‘Tragic’ year for soybean

The season has been one to forget for the soybean industry too.

Ross Larsson operates Mara Global Foods, a food and stock feed manufacturing plant based near Casino.

man standing near large green bags of produce, ready for export
Mr Larsson has had to reject most of this year’s flood-damaged soybean crop from local growers.(ABC North Coast: Bronwyn Herbert)

“When you start to see commerce start to grind to a halt, you know, that effects everyone who owns a takeaway shop through to bigger companies like ours.”

Mr Larsson estimates more than 80 per cent of farmers will not be able to sow a winter crop this year because of the ongoing wet conditions.

“A lot of the guys can’t even farm the country because their tractors completely went underwater; it’s a struggle to get replacement equipment here, planters have been lost.”

close up of tractor tyre and puddle
The ongoing wet conditions have prolonged the damage caused by the February/March floods.(ABC North Coast: Leah White)

He said serious government intervention was needed.

“It’s every shop that you walk into in Casino, it’s every shop you walk into that’s left in Lismore; everybody’s affected, you can see it,” he said.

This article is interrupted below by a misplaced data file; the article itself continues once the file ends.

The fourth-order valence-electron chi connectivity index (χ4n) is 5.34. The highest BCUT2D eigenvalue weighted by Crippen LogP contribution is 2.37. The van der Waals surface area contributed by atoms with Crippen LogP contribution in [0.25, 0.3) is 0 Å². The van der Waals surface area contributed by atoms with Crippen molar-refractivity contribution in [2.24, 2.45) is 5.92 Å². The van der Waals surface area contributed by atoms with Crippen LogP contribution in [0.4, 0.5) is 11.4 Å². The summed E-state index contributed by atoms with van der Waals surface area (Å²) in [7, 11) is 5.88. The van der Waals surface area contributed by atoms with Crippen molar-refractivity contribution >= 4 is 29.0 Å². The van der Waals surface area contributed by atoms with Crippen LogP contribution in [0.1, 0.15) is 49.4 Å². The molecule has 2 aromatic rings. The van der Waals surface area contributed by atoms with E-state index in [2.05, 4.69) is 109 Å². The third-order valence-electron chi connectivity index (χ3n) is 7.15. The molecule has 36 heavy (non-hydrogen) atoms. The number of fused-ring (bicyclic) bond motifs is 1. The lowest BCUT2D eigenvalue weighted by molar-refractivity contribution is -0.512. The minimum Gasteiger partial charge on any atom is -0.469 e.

Macadamia industry bracing for mass losses

The Richmond River flood plain is also a growth corridor for the macadamia industry.

More than 270,000 trees have been planted here over the past five years.

drone aerial shot of dead trees in symmetrical rows
More than 150,000 macadamia trees are estimated to have been killed on the Richmond River floodplain. (ABC North Coast: Leah White)

Mel and Ron Caccianiga planted 10,000 trees to help scale up their existing orchard near Lismore.

“We started farming with the design that we are on a flood plain and we’ve put checks and balances in place to work with that,” Mrs Caccianiga said.

Trees are planted on 40-centimetre mounds, in theory to allow flood water to drain off.

“We came out of the first flood OK, full of optimism, and were thinking about 20 per cent loss,” she said.

“But when it rained and rain and the second flood came in, we had water over the block again for another 10 days.”

woman closely inspecting a dead stalk of a young tree
Mel Caccianiga estimates half of the 10,000 trees she planted are now dead.(ABC North Coast: Leah White)

Mrs Caccianiga is emotional at the thought of losing the young stock she has planted.

“We’ve walked along the planter, we’re made sure it’s been planted in the right soil, we’ve pruned its growth to get the architecture in the tree we wanted.

“We’ve looked at this as a really long-term venture for us.

“It’s not a development, it’s our family’s future.”

stalks of a macadamia tree with the moon appearing behind
The macadamia industry estimates at least $30 million in losses.(ABC North Coast: Leah White)

It’s not enough to deter the Caccianigas, who are readying to step back in behind the planter and do it all again.

“We won’t plant ’til spring, but we can certainly get the soil in really great shape between now and then, ready for that planting,” she said.